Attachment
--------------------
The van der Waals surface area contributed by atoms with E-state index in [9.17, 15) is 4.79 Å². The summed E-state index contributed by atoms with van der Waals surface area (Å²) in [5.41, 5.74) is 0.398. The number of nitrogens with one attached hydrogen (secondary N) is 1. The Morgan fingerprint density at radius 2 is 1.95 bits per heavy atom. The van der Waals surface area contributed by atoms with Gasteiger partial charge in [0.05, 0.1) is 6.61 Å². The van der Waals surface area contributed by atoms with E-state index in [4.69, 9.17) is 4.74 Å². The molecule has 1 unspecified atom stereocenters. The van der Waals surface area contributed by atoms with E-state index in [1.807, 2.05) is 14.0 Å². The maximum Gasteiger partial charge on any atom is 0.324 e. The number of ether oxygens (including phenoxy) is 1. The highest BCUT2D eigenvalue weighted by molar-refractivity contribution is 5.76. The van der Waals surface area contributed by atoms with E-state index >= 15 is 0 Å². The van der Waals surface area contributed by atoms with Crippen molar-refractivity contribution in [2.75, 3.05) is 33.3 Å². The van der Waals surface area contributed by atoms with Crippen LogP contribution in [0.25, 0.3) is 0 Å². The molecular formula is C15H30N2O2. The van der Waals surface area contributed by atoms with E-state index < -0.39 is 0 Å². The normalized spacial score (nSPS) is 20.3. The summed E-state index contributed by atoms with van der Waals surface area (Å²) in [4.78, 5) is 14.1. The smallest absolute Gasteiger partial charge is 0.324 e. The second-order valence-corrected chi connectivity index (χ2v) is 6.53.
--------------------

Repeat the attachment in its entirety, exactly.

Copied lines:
The van der Waals surface area contributed by atoms with E-state index in [9.17, 15) is 4.79 Å². The summed E-state index contributed by atoms with van der Waals surface area (Å²) in [5.41, 5.74) is 0.398. The number of nitrogens with one attached hydrogen (secondary N) is 1. The Morgan fingerprint density at radius 2 is 1.95 bits per heavy atom. The van der Waals surface area contributed by atoms with Gasteiger partial charge in [0.05, 0.1) is 6.61 Å². The van der Waals surface area contributed by atoms with E-state index in [4.69, 9.17) is 4.74 Å². The molecule has 1 unspecified atom stereocenters. The van der Waals surface area contributed by atoms with E-state index in [1.807, 2.05) is 14.0 Å². The maximum Gasteiger partial charge on any atom is 0.324 e. The number of ether oxygens (including phenoxy) is 1. The highest BCUT2D eigenvalue weighted by molar-refractivity contribution is 5.76. The van der Waals surface area contributed by atoms with E-state index >= 15 is 0 Å². The van der Waals surface area contributed by atoms with Crippen molar-refractivity contribution in [2.75, 3.05) is 33.3 Å². The van der Waals surface area contributed by atoms with Crippen LogP contribution in [0.25, 0.3) is 0 Å². The molecular formula is C15H30N2O2. The van der Waals surface area contributed by atoms with E-state index < -0.39 is 0 Å². The normalized spacial score (nSPS) is 20.3. The summed E-state index contributed by atoms with van der Waals surface area (Å²) in [4.78, 5) is 14.1. The smallest absolute Gasteiger partial charge is 0.324 e. The second-order valence-corrected chi connectivity index (χ2v) is 6.53.